B. Ecological Parameters Influencing the
Distribution of Present-Day Coralline Algal 

Salinity

Encrusting coralline algae are predominantly restricted to normal marine waters. Only a few species can live in waters with low or high salinity, respectively.

The single species are mostly stenohaline, which means that they show low tolerance for variation in salinity

Light / Depth

Due to their red pigments, coralline algae use the blue light spectrum for photosynthesis. Therefore, they can live in deeper waters than most other algae and are abundant in shallow water cryptic environments. 

Coralline algae are known from intertidal pools down to 258 m water depths! But the typical limits in tropical environments are ca. 80 m and in colder environments ca. 20 - 40 m.

Many species can occur in a wide depth range, but several species show restricted depth (i. e., light) distributions.

Obviously, it is not the depth as such that influences the distribution of algae. Those species which prefer low-light conditions can occur in greater depths - but they can also occur in cryptic shallow-water environments, such as reef caves. Finally, the water turbidity influences the penetration of light and therefore influences the depth distribution of algae.

Read more about photosynthesis at the Smithonian homepage.

Climate / Temperature

Coralline algae occur in a wide temperature range. They are known from tropical to arctic/antarctic environments and tolerate temperatures down to >0!

Some trends seem to be recognizable. For example, the genus Phymatolithon is most prominent in non-tropical environments and some say that Sporolithon is more typical for warm waters (see the list of taxa for informations on these genera).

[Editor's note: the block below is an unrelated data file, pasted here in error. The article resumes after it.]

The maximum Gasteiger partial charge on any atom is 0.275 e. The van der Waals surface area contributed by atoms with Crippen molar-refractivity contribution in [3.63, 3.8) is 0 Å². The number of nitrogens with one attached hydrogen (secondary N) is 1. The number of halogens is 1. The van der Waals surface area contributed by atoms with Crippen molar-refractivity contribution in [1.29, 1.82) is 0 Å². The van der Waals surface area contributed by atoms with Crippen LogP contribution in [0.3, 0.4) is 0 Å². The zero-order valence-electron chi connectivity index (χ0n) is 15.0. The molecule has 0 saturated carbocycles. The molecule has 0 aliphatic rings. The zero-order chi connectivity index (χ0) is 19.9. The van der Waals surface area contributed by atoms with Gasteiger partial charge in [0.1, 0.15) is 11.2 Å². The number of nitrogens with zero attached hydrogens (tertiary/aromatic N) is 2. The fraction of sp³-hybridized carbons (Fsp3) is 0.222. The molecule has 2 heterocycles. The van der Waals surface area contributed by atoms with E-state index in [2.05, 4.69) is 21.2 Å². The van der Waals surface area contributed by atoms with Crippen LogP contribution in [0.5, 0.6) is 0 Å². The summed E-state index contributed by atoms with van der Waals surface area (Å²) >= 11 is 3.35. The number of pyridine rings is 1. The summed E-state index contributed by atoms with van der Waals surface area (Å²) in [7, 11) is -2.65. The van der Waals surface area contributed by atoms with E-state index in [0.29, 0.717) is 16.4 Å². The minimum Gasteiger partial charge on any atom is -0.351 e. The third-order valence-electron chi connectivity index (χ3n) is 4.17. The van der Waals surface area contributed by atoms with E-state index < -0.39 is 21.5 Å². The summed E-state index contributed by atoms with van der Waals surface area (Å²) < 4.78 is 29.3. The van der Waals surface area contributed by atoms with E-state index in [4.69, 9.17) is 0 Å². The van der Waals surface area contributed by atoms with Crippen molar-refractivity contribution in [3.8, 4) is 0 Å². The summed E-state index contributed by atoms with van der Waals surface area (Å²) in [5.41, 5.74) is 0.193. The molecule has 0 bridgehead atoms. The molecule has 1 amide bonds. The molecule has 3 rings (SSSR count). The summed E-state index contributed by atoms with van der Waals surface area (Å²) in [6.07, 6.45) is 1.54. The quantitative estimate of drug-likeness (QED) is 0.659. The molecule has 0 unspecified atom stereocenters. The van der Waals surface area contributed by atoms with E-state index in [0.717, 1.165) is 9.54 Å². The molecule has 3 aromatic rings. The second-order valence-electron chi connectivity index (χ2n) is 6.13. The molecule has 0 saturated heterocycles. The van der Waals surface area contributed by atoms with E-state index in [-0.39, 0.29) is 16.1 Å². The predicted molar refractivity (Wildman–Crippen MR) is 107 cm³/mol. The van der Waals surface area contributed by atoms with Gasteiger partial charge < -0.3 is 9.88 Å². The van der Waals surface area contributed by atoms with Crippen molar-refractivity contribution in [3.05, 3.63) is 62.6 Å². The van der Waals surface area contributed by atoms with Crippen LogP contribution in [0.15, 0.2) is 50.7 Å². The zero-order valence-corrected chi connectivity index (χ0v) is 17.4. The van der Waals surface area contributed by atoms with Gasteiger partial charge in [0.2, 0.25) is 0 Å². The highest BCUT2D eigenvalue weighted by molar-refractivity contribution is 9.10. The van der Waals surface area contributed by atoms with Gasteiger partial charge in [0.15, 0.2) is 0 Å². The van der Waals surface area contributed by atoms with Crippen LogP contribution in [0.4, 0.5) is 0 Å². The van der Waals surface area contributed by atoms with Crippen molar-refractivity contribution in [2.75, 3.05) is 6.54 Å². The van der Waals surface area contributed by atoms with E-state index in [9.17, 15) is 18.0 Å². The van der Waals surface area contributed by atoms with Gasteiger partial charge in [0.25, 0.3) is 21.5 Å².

Hydrodynamic Energy

One of the great competitional advances of coralline algae is that they can occur in very low to extremely high energetic environments.

They cannot occur in stagnant waters, because a certain hydrodynamic energy is required for the delivery of nutrients and the removal of photosynthetic products.

Due to calcified cell walls and heavy cementation to hard substrate, they can live in extremly high energetic environments, such as reef crests. The great advantage is that the high energy keeps away other macroalgae and grazing animals, such as gastropods.

Hydrodynamic energy is also responsible for the turning of rhodoliths (but: see below), which is crucial for the growth into all directions, as well as for the formation of maerl. However, if the energy is too high, the algal thalli are obviously fragmented and destroyed.

Studies on relations between water motion and rhodolith movement are studied at the Moss Landing Phycology Lab.

Biotic Interactions

Several studies showed that turning of rhodoliths is not only caused by hydrodynamic energy, but frequently by the activities of food searching animals, such as fishes.

Another aspect of biotic interactions is space competition. Fleshy macroalgae, such as brown algae, can grow much faster than calcified coralline algae and therefore should have a particular advantage with respect to space competition. However, coralline algae can deal with this problem in several ways. On the one hand, corallines can occur in high energetic environments which are not suitable for fleshy macroalgae (see above); on the other, the grazing activities of animals removes the fleshy algae, but hardly affect the coralline algae, which are protected from grazing by calcified cell walls. Moreover, corallines can live under low light conditions. This implies that they may receive sufficient light for photosynthesis even when they are shaded by overgrowing fleshy algae.

Read more about space competition within corallines and about grazing effects at the homepage of Derek Keats.

Or read about sea urchins in rhodolith beds and kelp canopy shading (Moss Landing Phycology Lab)

Substrate

Coralline algae occur on hard and soft substrates.

On hard substrate they can form simple crusts and reef-type buildups.

Stable soft substrate, such as sand, causes partial encrustations of clasts, such as coral or mollusc fragments and frequently uni-directional coralline algal growth. This is because the encrusted bioclasts are stabilized and are not turning in order to allow rhodolith formation. The Mediterranean Coralligene de Plateau frequently forms on stable soft substrate.

Instable soft substrate enables the formation of rhodoliths, because the corallines can grow into all directions. It also enables the formation of maerl.

Muddy substrate is highly unfavorable for coralline algae, except there are bioclasts to be encrusted. In contrast to some peyssonneliacena red algae, coralline algae seem unable to grow directly on mud.

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